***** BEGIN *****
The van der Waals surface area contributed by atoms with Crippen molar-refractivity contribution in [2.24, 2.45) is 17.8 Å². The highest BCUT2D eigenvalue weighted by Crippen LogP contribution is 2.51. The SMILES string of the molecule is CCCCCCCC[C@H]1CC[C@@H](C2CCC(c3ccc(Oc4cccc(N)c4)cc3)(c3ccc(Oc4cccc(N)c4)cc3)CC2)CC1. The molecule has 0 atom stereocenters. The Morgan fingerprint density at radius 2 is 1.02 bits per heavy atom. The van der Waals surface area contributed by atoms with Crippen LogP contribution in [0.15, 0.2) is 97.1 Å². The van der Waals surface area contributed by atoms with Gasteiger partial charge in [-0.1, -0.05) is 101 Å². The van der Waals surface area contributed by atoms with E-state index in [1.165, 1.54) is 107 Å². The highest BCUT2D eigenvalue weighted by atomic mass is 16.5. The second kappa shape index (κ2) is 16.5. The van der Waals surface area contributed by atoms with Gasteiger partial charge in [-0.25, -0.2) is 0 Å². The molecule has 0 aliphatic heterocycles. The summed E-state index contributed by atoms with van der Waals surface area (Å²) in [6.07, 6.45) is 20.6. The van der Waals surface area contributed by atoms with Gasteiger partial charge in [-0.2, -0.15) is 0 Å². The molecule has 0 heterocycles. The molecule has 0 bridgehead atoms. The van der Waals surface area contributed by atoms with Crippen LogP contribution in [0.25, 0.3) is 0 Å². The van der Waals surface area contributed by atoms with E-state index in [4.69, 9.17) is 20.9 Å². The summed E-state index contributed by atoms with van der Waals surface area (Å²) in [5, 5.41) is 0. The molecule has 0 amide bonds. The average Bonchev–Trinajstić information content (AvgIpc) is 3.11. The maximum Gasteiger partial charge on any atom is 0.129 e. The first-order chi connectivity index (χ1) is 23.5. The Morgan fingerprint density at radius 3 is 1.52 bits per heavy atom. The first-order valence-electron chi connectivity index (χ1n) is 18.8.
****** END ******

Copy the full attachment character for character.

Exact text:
The van der Waals surface area contributed by atoms with Crippen molar-refractivity contribution in [2.24, 2.45) is 17.8 Å². The highest BCUT2D eigenvalue weighted by Crippen LogP contribution is 2.51. The SMILES string of the molecule is CCCCCCCC[C@H]1CC[C@@H](C2CCC(c3ccc(Oc4cccc(N)c4)cc3)(c3ccc(Oc4cccc(N)c4)cc3)CC2)CC1. The molecule has 0 atom stereocenters. The Morgan fingerprint density at radius 2 is 1.02 bits per heavy atom. The van der Waals surface area contributed by atoms with Crippen LogP contribution in [0.15, 0.2) is 97.1 Å². The van der Waals surface area contributed by atoms with Gasteiger partial charge in [-0.1, -0.05) is 101 Å². The van der Waals surface area contributed by atoms with E-state index in [1.165, 1.54) is 107 Å². The highest BCUT2D eigenvalue weighted by atomic mass is 16.5. The second kappa shape index (κ2) is 16.5. The van der Waals surface area contributed by atoms with Gasteiger partial charge in [-0.25, -0.2) is 0 Å². The molecule has 0 aliphatic heterocycles. The summed E-state index contributed by atoms with van der Waals surface area (Å²) in [6.07, 6.45) is 20.6. The van der Waals surface area contributed by atoms with Gasteiger partial charge in [-0.2, -0.15) is 0 Å². The molecule has 0 heterocycles. The molecule has 0 bridgehead atoms. The van der Waals surface area contributed by atoms with Crippen LogP contribution in [0.25, 0.3) is 0 Å². The van der Waals surface area contributed by atoms with E-state index in [4.69, 9.17) is 20.9 Å². The summed E-state index contributed by atoms with van der Waals surface area (Å²) in [5, 5.41) is 0. The molecule has 0 amide bonds. The average Bonchev–Trinajstić information content (AvgIpc) is 3.11. The maximum Gasteiger partial charge on any atom is 0.129 e. The first-order chi connectivity index (χ1) is 23.5. The Morgan fingerprint density at radius 3 is 1.52 bits per heavy atom. The first-order valence-electron chi connectivity index (χ1n) is 18.8.